As I sat watching the Los Angeles Lakers take on the Denver Nuggets, I thought what I could possibly write about, at this point in a season that has long been over. There will be no playoffs, no MVP candidates (or any other type of award), nor anything remotely interesting about these Lakers. Trying to swallow whole the complete defensive collapse happening in Denver (not to mention the game before against the Los Angeles Clippers, and the game before that against the New Orleans Pelicans), Stu Lantz said something that caught my attention greatly, something that summed up this whole Laker season. It was just a passing comment on his part, a simple observation he had made during that current play in the fourth quarter, but it really explains this season as a whole. The Lakers gave up a pretty easy, driving bucket, and he said: "It looks like they are not on the same page".
For me, Lantz has nailed it on the head. Game number 62. Not on the same page (and we're talking defense here). How can a team not be on the same page after 62 games? How can a professional team, who gets paid to play basketball and gets paid to be on the same page, not know the rules of their defensive? When to rotate, how to approach the screen and roll, who's responsible to get back and stop the transition game? There has not been a new coach implemented with a new defensive strategy. Two new players, yes, but that does not change the defensive philosophy of a team. Blame it on the roster of borderline D-League players. Blame it on D'Antoni. Blame it on the injuries. Blame it on Dwight Howard even. We know the Lakers have been awful on defense this year. But what has happened the last three games is something much more disturbing.
The Lakers have found themselves all year in the basement of defensive proficiency among NBA teams; that is no surprise. As I have mentioned, there are a plethora of reasons for that fact; it cannot be pinned on one individual or reason. On the season, the Lakers are giving up, on average, 107.9 PPG. Only the Philadelphia 76ers giver up more points per game. I have been looking over the game by game statistics for this year, and the Lakers have never had a three-game stretch like they are currently going through. In three straight games, they have given up 132, 142, and 134 points. 408 points in 3 games. Really? According to the Elias Sports Bureau, those 408 points given-up match the most allowed points by any NBA team in that span of games over the past 23 seasons (Seattle Supersonics accomplished the feat in 2008). What happened to the Sonics that offseason? They were relocated to OKC. Will the Clippers attempt to take sole possession of Staples Center? Those oversized selfies hanging in the rafters do look nice, I guess.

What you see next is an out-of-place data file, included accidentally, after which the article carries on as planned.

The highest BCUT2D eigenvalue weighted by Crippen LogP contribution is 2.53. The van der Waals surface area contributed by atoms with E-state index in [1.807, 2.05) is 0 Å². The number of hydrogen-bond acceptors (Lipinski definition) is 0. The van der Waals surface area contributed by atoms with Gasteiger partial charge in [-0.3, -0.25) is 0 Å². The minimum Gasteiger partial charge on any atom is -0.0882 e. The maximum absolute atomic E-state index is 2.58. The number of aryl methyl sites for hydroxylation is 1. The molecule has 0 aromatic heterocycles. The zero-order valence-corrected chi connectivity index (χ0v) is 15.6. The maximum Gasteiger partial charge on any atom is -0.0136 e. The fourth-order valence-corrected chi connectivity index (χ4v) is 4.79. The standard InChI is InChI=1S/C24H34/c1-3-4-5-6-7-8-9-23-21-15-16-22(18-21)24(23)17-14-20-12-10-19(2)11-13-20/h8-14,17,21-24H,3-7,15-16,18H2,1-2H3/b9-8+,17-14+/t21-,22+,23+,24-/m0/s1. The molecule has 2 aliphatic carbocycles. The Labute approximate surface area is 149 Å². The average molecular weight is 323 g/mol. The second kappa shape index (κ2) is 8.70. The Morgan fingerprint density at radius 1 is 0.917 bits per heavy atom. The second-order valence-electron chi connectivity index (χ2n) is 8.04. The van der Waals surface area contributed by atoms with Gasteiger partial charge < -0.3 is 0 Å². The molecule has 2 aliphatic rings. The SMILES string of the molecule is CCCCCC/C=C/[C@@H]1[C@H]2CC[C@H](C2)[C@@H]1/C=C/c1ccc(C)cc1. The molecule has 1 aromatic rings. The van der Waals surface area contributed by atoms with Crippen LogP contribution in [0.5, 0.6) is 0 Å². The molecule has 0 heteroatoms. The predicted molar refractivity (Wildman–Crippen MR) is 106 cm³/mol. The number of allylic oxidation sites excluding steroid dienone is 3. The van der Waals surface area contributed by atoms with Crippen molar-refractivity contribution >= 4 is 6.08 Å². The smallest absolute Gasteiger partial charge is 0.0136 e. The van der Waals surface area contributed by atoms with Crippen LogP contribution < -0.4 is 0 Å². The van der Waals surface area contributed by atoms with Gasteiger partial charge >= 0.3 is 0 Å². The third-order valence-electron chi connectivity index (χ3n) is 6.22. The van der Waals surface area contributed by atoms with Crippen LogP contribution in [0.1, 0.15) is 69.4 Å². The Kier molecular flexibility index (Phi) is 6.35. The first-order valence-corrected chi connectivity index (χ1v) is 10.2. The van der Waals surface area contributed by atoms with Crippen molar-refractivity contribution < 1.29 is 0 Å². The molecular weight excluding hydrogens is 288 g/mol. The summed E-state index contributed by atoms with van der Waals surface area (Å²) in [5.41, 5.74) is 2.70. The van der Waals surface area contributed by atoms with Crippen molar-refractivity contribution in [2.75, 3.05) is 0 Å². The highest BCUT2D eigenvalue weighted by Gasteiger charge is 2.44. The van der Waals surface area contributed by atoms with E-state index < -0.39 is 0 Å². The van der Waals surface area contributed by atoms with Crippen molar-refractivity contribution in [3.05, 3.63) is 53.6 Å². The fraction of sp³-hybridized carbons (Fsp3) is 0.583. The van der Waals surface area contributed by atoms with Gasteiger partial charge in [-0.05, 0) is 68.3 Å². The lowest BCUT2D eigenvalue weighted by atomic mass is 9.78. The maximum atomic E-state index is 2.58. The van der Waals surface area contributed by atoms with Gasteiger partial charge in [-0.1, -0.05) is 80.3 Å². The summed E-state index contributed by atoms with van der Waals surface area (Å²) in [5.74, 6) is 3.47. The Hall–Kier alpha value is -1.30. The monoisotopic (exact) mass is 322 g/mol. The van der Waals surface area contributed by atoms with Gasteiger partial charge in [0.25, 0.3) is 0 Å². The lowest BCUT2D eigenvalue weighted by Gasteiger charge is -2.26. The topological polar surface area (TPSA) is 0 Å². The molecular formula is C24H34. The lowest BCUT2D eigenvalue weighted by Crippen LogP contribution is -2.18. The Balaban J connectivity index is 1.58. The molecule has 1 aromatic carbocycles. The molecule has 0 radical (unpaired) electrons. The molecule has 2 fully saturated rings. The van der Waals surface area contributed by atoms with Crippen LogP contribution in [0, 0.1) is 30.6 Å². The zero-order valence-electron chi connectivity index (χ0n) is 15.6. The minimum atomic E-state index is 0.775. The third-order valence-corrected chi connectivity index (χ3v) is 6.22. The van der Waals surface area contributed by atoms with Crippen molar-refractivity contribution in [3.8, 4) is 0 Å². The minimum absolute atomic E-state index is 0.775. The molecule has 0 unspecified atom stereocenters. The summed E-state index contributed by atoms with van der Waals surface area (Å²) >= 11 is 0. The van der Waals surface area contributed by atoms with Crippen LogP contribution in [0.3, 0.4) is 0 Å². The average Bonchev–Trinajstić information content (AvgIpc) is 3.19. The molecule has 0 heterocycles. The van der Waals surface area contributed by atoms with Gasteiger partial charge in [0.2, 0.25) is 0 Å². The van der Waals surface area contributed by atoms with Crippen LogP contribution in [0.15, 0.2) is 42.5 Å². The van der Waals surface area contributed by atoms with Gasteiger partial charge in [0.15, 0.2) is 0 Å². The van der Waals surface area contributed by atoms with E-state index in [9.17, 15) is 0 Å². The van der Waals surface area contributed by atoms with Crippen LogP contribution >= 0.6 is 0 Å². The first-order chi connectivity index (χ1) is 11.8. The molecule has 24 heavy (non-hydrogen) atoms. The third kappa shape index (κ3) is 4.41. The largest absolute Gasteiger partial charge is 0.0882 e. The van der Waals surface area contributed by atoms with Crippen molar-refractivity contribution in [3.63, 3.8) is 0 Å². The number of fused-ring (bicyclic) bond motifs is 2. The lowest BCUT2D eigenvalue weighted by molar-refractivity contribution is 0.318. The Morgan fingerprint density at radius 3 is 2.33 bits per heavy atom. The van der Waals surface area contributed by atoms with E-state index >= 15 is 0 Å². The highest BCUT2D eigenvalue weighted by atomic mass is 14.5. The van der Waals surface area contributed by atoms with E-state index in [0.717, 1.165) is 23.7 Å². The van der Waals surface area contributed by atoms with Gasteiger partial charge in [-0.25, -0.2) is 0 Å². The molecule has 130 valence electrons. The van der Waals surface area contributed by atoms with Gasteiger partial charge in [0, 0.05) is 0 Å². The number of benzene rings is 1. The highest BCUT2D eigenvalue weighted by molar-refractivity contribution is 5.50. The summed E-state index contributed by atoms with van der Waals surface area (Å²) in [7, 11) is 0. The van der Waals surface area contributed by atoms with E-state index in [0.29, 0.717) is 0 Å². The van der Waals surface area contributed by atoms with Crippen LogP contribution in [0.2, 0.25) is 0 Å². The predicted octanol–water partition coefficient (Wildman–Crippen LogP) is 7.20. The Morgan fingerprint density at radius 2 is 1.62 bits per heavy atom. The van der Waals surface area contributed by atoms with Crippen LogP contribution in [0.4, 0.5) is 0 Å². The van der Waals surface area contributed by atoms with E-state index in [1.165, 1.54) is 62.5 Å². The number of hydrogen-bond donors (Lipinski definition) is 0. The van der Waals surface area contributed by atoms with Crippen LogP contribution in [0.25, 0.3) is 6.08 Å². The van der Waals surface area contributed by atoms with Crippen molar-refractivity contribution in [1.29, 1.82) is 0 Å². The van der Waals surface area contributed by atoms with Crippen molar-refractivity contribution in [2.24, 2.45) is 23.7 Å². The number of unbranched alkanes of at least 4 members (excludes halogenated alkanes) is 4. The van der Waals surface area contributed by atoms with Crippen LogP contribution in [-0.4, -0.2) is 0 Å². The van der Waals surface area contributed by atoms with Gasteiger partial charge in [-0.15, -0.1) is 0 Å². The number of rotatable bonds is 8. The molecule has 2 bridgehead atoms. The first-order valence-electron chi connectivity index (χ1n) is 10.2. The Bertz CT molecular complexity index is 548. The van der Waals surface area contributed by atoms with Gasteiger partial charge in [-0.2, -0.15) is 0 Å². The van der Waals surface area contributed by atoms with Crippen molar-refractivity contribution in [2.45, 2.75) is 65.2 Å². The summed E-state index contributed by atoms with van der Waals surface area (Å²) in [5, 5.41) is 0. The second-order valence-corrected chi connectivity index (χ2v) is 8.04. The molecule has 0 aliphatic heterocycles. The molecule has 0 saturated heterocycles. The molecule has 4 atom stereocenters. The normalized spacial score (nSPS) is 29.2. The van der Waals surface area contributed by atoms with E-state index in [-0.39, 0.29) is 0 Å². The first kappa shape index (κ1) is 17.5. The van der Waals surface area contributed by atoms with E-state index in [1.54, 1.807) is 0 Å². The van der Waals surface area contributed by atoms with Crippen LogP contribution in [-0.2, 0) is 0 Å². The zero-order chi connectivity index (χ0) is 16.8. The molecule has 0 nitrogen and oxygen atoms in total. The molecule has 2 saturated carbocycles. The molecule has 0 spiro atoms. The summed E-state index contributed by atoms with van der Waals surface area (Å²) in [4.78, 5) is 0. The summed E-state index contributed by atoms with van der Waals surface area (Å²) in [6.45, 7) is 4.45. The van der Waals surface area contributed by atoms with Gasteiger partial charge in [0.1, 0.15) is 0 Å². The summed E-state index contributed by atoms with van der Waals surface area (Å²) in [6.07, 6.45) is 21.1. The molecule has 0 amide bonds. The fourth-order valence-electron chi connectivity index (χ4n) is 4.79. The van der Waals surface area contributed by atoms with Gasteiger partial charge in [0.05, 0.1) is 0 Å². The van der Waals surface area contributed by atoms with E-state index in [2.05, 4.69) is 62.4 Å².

In all seriousness, I believe that the troubles of the Lakers' defense is not because of their lack of talent on the defensive end. In basketball, the best defenses play defense as a team, as a single unit. Especially in the NBA today, where the players have become so athletic at every position, it is very difficult to guard one on one. The best defensive teams do not necessarily have all of the best defenders, but they play defense together. I think about the Chicago Bulls. Yes, Joakim Noah is an exceptional defender, Jimmy Butler is very good on the perimeter, and they have other decent defensive talent. But Tom Thibodeau has them playing team defense. They play defense as if their lives depended on it. They are the second best defending team in the NBA. The Golden State Warriors? Who is known as a defensive stopper on their team? I'll give you Andre Iguadala, he is fantastic guarding wing players. But after that? Nobody. They have the third highest defensive efficiency in the league. What about the San Antonio Spurs? Same story. Kawhi Leonard is a stopper. Duncan isn't the same anymore. Nobody else stands out on defensive. They are fourth in defensive efficiency. Pop has them playing team defense, and everybody on the team buys into it. It seems like my point is that these teams have one or two outstanding defenders, which makes them greater defensive teams than the Lakers. That is not the point. Would having any of these players mentioned on the Lakers turn them into a defensive-minded team? Absolutely not. Again, back to what Stu Lantz said, they are not on the same page.
Defense is a mentality and a culture. It is completely different in nature than offense. It requires trust. It requires focus. On defense, you do not know what the offense is going to do, generally. On offense, you know exactly what is going to happen, because your team is dictating it (the great defensive teams, by the way, can actually dictate offenses, which is another story). The Lakers, all season long, have not had that mentality or culture to be a great defensive team. The last three games tell me that any small amount of defensive culture that did exist, is gone for the time being. Deciding not to play defense is a slippery slope. Bad habits and laziness develop, which lead to a lost of trust, the essential ingredient to a great defense. At the end of the day, whatever the excuses or reasons, it all leads back to this. However it happens, the Lakers need to find (or create) that defensive hunger, or else their defense will continue to get worse and we will see the streak of 130+ point given up continue. No better time to start playing defense than now for the Los Angeles Lakers, with two games each against the Oklahoma City Thunder and the San Antonio Spurs coming up. Maybe the marketing team can develop a "6th man campaign", similar to the 12th man for the Seattle Seahawks. That seemed to work out nicely.